If Rosie had imitated the way you do your mom, do you think there would be a huge reaction? When I do Asian impressions or Asian-American voices in my work, it’s really who they are. My mother really talks like that. So I’m recalling my reality as opposed to creating a caricature
Race is a weird-sticky thing — especially with the Obama campaign. We’re talking a lot about race right now, and it’s important because race is confusing and mysterious. It’s offensive to some people and not offensive to others, and we don’t know why. But exploring the why is important.
In a previous performance, I heard you use a Shirley Q. Liquorism — the word "ignunt." Oh, yes.
Last year, GLAAD condemned her comedy for perpetuating ugly stereotypes. From comedian to comedian, were you flattering Shirley by using the word ‘ignunt’? Well, ‘ignunt’ is a word I hear from my friends all the time, so maybe they borrowed it from her. I don’t really know. I’m not that familiar with what Shirley does. But I do know that a lot of my friends are big fans of hers and they use that word constantly. I think I got it from her once removed.
Okay, Hillary or Obama? I’m really an Obama fan. I like Hillary, too. That’s the problem — I’m very much into both. It’s hard. But you can’t vote for both. You have to vote for one.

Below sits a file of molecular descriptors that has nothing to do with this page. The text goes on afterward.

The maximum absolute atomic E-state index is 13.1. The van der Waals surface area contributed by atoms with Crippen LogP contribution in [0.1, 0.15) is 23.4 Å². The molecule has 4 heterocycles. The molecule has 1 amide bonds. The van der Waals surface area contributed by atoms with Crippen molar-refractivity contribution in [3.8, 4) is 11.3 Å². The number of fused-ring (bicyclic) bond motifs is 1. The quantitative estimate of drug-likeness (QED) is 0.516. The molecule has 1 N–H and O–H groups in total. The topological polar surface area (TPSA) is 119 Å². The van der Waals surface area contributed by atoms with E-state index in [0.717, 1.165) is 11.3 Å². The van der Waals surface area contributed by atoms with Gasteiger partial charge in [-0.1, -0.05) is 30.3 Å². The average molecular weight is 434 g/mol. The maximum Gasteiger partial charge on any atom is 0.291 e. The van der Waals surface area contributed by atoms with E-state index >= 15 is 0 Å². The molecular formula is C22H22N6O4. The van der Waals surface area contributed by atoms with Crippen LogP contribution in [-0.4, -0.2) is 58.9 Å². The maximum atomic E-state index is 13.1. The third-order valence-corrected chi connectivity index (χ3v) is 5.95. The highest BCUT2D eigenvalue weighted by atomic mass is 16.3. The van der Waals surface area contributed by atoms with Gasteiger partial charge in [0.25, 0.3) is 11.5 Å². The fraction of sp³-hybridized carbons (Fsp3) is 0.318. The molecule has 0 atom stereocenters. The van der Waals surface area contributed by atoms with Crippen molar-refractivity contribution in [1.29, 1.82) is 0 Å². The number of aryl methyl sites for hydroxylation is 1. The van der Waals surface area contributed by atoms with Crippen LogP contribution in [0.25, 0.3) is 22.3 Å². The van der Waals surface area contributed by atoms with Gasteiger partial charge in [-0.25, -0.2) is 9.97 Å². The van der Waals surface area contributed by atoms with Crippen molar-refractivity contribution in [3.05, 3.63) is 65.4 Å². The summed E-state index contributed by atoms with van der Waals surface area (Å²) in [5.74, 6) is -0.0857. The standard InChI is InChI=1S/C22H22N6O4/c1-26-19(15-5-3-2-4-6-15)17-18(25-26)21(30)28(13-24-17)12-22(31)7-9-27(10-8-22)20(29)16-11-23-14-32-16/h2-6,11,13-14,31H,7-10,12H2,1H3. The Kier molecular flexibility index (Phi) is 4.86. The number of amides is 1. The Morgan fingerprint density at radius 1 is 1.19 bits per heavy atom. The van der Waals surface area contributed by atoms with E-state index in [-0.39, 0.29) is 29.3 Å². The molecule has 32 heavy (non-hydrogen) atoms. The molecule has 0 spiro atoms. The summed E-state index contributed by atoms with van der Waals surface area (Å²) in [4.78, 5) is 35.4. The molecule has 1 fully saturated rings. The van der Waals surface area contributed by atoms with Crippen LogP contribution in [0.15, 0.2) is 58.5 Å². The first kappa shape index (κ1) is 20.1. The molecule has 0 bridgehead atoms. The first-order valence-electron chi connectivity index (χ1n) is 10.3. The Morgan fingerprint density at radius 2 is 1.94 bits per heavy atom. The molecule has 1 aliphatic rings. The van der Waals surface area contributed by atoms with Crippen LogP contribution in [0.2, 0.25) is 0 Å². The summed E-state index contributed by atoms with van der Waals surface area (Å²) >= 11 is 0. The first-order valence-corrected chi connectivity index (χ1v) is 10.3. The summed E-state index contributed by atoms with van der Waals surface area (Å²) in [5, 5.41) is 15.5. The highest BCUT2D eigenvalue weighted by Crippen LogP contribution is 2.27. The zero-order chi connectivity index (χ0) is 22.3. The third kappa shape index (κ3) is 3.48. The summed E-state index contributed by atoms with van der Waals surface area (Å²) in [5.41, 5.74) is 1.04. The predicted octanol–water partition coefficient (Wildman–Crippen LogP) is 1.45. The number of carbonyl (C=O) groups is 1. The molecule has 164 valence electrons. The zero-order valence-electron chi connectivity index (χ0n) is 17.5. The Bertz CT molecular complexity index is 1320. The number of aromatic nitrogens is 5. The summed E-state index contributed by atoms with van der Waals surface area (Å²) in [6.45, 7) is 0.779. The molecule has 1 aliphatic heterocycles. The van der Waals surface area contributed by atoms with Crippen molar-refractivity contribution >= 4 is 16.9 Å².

When did you know you became an Obama fan? I was working a lot with Kal Penn [the Asian-American actor from "Harold and Kumar"] who is a big Obama campaign surrogate. I recently taught a class for him at U Penn in Philadelphia. We were talking about Obama, and he’s working for his campaign. I thought I would join him.
What got you over the Obama fence? Because he’s talking a lot about race and where we are as a country when it comes to race. It’s tremendously thrilling to have a person of color in the White House. Tucker Carlson was recently talking about how upset he was — as a straight white man — that his opinions were being eclipsed by the women and by the people of color. I thought that was great, and that’s what turned my attention towards the Obama campaign.
Both Hillary and Obama can’t manage stoop low enough to give gays full equal marriage rights. Why would you say to gays who are like, "What’s the deal with either of you two phony Democrats who are trying to represent the minority face of our nation?" One of my reasons for joining the Obama campaign is to have some sort of influence in that regard — to make sure that the gay marriage issue isn’t forgotten. Gay marriage isn’t about marriage — it’s about equality. It’s about looking at gays and lesbians as absolutely at the same level place of all our citizens. Right now it’s unequal, and it’s a problem.
So when you’re filming your reality show, if Obama gets elected and you get face time with him, we’ll see the footage of Margaret sticking it to him over gay marriage? I hope so. Hopefully by then, we won’t have to worry about it.
How will your reality show be different from Kathy Griffin’s? I don’t know. I love her show. But she and I are very different. In ways, I think our shows will also be quite similar. I just did her show in Australia, so I think it will be really great.
What did y’all do? We were in Sydney and we went to the big Mardi Gras celebration, and we were at this big drag queen store with Cyndi Lauper, so it was like the gayest thing that ever happened.
This article appeared in the Dallas Voice print edition April 25, 2008.